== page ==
Just six days to go, for the 53rd International Film Festival of India to open. As the celebration revs up and the festive spirit fills the air and our hearts, why don’t we add more depth and perspective to our labour of love, by traversing the forgotten alleys of IFFI history? By continually going back to where it began, so that we stay connected to our roots, so that the wisdom of the past inspires and shapes our understanding of the present and our vision for the future?

Yes, we did make such a brief exploration here last week, by seeking to virtually attend the maiden edition of one of Asia’s oldest film festivals. Today, let us move forward a bit in the past, from the first edition in 1952 to the second edition in 1961. Yes, you read it right, the second edition was held more than nine years after the first, in New Delhi, during October 27 – November 2, 1961.


So, #WhyIFFI? Let us hear what the-then Union Minister for Information and Broadcasting, Dr. B. V. Keskar has had to say about the purpose of film festivals such as IFFI.

“The object of international film festivals is to provide a forum for the participating countries to present films of artistical and cultural value and of high technical standard. Such a presentation not only helps the progress of the film industry in general but also promotes cultural exchange and generates new ideas. It also helps in bringing nearer the various participating nations and their film industry.”

The Minister said this at the inauguration of the 2nd edition of IFFI, in New Delhi, on October 27, 1961. He noted with satisfaction that the national film producers’ organizations in various countries took great pains to select good films, providing a cross-section of production values from the point of view of aesthetic as well as technical excellence.

Welcoming the delegates from various countries, the Minister expressed the hope that “their visit to India will start a new process of greater and more frequent cultural exchange in the form of films and the production trends in those countries will become better known to us for production of better films.”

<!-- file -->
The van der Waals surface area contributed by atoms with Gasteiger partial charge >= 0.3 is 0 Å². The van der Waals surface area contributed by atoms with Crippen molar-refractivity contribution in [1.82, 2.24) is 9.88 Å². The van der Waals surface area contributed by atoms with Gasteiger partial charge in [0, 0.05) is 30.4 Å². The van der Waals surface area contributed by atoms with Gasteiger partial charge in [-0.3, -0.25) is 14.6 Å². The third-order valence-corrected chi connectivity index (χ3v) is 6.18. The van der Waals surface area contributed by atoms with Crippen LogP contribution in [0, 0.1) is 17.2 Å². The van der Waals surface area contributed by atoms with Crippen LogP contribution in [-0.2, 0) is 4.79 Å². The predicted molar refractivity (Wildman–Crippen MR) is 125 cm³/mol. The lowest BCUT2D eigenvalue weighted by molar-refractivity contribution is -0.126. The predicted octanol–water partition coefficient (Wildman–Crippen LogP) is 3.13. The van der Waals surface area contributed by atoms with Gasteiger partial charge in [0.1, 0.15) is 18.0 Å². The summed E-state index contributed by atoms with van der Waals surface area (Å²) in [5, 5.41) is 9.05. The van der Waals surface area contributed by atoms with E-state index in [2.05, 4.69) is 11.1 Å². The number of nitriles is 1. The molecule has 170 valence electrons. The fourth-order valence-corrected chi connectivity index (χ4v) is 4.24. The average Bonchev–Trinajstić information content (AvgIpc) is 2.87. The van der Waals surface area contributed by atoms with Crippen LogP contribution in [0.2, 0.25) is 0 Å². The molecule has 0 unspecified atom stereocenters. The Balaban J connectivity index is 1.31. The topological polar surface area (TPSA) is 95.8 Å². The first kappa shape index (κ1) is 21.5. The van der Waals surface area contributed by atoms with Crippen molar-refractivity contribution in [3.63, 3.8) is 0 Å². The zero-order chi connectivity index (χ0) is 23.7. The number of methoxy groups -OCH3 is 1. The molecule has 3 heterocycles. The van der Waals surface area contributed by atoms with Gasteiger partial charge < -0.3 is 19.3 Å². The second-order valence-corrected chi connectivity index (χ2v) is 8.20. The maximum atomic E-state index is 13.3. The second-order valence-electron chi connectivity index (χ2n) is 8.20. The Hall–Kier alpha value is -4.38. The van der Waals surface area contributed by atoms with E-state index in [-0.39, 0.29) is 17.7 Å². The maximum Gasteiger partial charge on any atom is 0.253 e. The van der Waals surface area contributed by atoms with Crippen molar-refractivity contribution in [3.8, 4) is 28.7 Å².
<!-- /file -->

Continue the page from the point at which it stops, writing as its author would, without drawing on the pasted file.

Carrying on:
The I&B Minister recalled that the maiden edition of IFFI led to a very fruitful exchange of ideas and artistic standards.

“The first Festival organised by India after Independence was held in the month of January 1952. Twenty-one countries participated in the festival and it was gratifying to note that the festival helped in a very beneficial exchange of ideas and aesthetic standards. It has a very useful impact on the production of films in our country. Since that period, a number of Indian films have participated in foreign festivals and many have won recognition in some of these international festivals.”

The importance of cross-cultural exchange of ideas and the potential this holds for learning and improvement was underlined also by the then-Vice-President of India Dr. S. Radhakrishnan, in his inaugural address at the opening of the second edition of the festival.

“Since this Festival, something like it, met some years ago, India has made great progress in the film field. I am informed that she is the second largest feature-film-producing country in the world. Some of our leaders on the screen have won world fame and some of our films have obtained world recognition. Yet, we can’t feel that we are happy. We have to take so many improvements and this Festival which is organised will be able to enable our people to exchange ideas and thoughts with others who have come from distant countries where the level of film production is much higher than it happens to be here.”

The Vice President threw light on the multidimensional contribution films are called upon to make to humanity.